MIT FCU Replaces Citibank as Lender for Top Business School
This past fall, Citibank terminated its no co-signer CitiAssist student loan program, which many international students depended upon to fund their education. Many of the top schools across the country, such as the University of Pennsylvania's Wharton School, Cornell's Johnson School and Harvard Business School, were left scrambling to find a loan solution to offer students. So far, MIT Sloan School of Management is the only school that has announced a replacement program.
"They took a hatchet to what could have been done with a scalpel. They ended all international agreements, and the entire program with international students across the board for a few hundred schools even if they were making money on them," said Scott Patterson, executive vice president for the CUSO Credit Union Student Choice, which helped orchestrate the loan program between MIT FCU and the Sloan School.
MIT FCU is one of the 12 owners of the CUSO Credit Union Student Choice that was launched in May 2008. Had it been a year earlier that the business school approached the credit union for help, Patterson said the credit union would have had to turn them away since it wasn't a part of the CUSO then and wasn't offering student loans.
MIT FCU had been working with CU Student Choice to develop its undergraduate loan program when it was approached by the business school to offer the loans targeted for its international graduate students.
Patterson said that CU Student Choice sat down with MIT FCU and the school to negotiate the program and determine the level of risk and who would take on the risk.
"What really makes this unique is not just that a $300 million credit union replaced a goliath bank, but that it was done with a partnership with the school that is not just going to be a short-term thing."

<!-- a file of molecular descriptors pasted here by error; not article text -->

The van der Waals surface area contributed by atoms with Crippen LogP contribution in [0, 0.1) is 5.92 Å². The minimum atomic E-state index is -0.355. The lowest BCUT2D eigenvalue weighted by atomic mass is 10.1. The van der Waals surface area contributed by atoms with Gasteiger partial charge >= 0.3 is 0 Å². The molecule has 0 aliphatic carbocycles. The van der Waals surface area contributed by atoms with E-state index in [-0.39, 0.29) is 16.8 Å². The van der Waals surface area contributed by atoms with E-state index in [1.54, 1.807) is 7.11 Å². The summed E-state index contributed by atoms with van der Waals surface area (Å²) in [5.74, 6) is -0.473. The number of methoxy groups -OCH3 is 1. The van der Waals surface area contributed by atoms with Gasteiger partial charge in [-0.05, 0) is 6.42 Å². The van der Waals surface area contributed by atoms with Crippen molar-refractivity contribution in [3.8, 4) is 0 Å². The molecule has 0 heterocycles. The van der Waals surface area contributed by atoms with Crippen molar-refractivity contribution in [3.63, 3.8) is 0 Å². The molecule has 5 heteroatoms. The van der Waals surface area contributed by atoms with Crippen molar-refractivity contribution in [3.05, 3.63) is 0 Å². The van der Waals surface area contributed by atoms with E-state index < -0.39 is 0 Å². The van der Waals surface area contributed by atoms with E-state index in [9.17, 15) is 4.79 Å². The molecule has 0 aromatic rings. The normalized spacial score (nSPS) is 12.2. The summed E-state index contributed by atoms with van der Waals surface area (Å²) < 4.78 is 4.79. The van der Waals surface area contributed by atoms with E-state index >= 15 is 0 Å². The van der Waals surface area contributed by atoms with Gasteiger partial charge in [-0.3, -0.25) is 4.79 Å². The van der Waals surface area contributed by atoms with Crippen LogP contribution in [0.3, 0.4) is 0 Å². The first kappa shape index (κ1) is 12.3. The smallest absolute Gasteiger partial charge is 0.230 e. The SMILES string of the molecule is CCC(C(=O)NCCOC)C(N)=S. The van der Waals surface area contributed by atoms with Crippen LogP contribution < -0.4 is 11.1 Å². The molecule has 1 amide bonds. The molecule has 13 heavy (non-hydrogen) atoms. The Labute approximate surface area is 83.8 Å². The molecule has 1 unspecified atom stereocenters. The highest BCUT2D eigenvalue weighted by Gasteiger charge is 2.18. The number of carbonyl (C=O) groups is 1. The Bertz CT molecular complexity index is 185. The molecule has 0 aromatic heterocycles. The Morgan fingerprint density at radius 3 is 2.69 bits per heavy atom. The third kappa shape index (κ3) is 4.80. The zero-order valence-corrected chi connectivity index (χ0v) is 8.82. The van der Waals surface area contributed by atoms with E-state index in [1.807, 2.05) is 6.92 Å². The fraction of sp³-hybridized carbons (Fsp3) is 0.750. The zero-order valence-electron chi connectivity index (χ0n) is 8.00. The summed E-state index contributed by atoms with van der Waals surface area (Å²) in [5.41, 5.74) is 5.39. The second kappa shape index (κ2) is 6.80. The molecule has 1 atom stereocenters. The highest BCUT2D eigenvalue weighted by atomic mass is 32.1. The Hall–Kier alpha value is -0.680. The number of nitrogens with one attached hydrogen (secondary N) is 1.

The program that was put together differs from the previous program offered by CitiAssist in that MIT FCU is offering a line of credit as opposed to a loan. With CitiAssist the student had to apply each year for the loan, and now the student applies only once. MIT FCU will finance up to $170,000, which is more than being offered before, with zero origination or prepayment fees, a variable interest rate as low as prime rate plus two points, a 20- to 25-year repayment period, graduated repayment options and a 25 basis point discount for auto payment.
"While we may not have the brand name or asset size of mega bank lenders, we have a business model that makes us perfectly suited to meet the private loan needs of MIT students," said Brian Ducharme MIT FCU president/CEO. "We've always maintained a singular focus on serving our community with cost effective products and services. This clarity of purpose has allowed us to grow and thrive at a time when many publically traded lenders are struggling for mere survival."
Another key point behind the program Patterson pointed out was that MIT FCU has two branches located on the MIT campus, which will allow the credit union to enhance its relationship with members that take advantage of the loan.
Details of the program can be found at